REQ-008: Plan for a heterogeneous IT environment.
Modern Defence systems are complex. Increasingly they are designed using systems engineering techniques and involve systems of systems and many software-controlled elements. Thus the ability to assess potential changes of function becomes a complex business in its own right. Assessment of issues requires knowledge of the configuration and the ability to trace back to design decisions, trade-offs and initial requirements.
REQ-009: Enable tracking of changes to the design and produce individual configurations.
REQ-010: Enable traceability from requirements through into all aspects of product information.
Industrial collaboration is a complex process. It can even become a nightmare if one relies upon a delicate choreography of data exchanges because the status of the product in focus is not clearly established at all times. Sharing information instead of just exchanging it drastically simplifies integration, configuration management and traceability.
REQ-011: Wherever practicable, prefer information sharing to information exchange.
There are massive concerns over cyber-security across the global defence community. At the same time, joint Industry/Defence projects potentially increase the need to have Industry access to Defence product information. Allowing the Industry direct access to Defence information systems increases the risk.
REQ-012: Minimize external usage of Defence IT systems.
REQ-013: Use IT systems that have flexible security control related to content as well as network and system-level access.
The US Government pursues ITAR regulations, both within its borders and beyond. Other countries also pursue export controls. Yet Defence is increasingly international. As a consequence, ITAR-like controls over access to data must be applied.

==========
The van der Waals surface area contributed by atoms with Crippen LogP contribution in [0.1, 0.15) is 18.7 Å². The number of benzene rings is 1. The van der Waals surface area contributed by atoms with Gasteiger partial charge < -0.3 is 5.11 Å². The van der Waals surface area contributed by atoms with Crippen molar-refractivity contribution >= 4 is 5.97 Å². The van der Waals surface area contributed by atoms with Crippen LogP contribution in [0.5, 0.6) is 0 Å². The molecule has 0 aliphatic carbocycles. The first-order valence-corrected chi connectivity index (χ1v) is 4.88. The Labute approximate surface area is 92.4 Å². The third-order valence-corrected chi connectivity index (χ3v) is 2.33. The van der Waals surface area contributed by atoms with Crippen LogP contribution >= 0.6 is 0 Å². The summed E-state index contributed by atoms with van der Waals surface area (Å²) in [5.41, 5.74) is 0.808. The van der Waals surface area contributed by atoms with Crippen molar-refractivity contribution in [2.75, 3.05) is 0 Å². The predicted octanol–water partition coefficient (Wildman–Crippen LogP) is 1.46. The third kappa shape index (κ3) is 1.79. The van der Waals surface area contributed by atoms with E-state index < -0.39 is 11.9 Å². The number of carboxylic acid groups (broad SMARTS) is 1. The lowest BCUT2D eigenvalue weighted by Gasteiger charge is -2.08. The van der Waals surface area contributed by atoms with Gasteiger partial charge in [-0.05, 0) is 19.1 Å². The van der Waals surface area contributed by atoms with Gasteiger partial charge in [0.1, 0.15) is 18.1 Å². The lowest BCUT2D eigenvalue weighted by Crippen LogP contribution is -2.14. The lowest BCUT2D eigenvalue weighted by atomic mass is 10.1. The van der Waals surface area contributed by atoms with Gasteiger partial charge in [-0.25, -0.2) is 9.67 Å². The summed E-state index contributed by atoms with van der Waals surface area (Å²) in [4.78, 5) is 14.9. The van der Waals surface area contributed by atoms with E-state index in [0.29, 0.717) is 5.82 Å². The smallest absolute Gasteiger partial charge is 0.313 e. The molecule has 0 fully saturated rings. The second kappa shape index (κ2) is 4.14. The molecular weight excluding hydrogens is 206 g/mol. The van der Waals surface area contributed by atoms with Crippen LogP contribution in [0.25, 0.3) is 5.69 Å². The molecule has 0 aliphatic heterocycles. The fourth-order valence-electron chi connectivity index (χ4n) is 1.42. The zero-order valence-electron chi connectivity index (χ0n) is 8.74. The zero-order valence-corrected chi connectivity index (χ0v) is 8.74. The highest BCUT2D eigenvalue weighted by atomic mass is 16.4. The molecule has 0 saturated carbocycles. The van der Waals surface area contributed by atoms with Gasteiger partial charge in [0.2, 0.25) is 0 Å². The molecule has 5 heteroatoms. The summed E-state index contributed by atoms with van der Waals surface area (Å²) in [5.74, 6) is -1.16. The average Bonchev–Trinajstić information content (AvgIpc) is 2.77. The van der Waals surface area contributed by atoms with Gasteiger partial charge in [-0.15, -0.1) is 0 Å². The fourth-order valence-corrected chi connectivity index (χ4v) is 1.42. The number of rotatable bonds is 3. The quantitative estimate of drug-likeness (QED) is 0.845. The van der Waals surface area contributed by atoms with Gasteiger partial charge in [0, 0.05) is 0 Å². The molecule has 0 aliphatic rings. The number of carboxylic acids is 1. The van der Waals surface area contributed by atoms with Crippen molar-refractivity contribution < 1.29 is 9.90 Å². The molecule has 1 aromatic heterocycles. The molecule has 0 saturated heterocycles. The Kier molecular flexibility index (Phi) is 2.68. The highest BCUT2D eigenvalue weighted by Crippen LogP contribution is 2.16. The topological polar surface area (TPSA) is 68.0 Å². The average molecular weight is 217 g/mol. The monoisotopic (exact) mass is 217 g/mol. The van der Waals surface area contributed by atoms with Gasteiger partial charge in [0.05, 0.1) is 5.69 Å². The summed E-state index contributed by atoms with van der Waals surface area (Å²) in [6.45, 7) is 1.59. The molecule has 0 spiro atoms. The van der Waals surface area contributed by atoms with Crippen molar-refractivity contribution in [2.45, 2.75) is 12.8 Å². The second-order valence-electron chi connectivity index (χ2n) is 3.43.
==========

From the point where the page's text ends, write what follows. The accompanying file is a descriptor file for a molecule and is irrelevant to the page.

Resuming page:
REQ-014: Fine-grained control over access to information is needed.
Activities such as the Transglobal Secure Collaboration Program/TSCP (which was set up after the recognition that projects such as Joint Strike Fighter risked breaking national rules) have highlighted the need for Trusted Identity management.
REQ-015: User Identity has to be managed effectively.
In Part 2 we will follow up with the reasoning behind the requirements.
Abbreviations, Terms, and Definitions
CLS – Contractor Logistic Support (also known as Performance Based Logistics in the USA).
ERP – Enterprise Resource Planning (as characterized by IT systems such as SAP and Oracle).
ITAR – International Traffic in Arms (a set of US Government regulations governing both Arms and the information describing those Arms).
KPI – Key Performance Indicator (a measure used to determine performance which often determines levels of payment).
PBL – Performance-Based Logistics (also known as Contractor Logistic Support).
PLCS – Product Lifecycle Support is the Application Protocol AP 239 of the ISO 10303 Standard for the exchange of product model data. PLCS is in effect an information model for the complete lifecycle of complex products.
PLM – Product Lifecycle Management.
TSCP – Transglobal Secure Collaboration Program.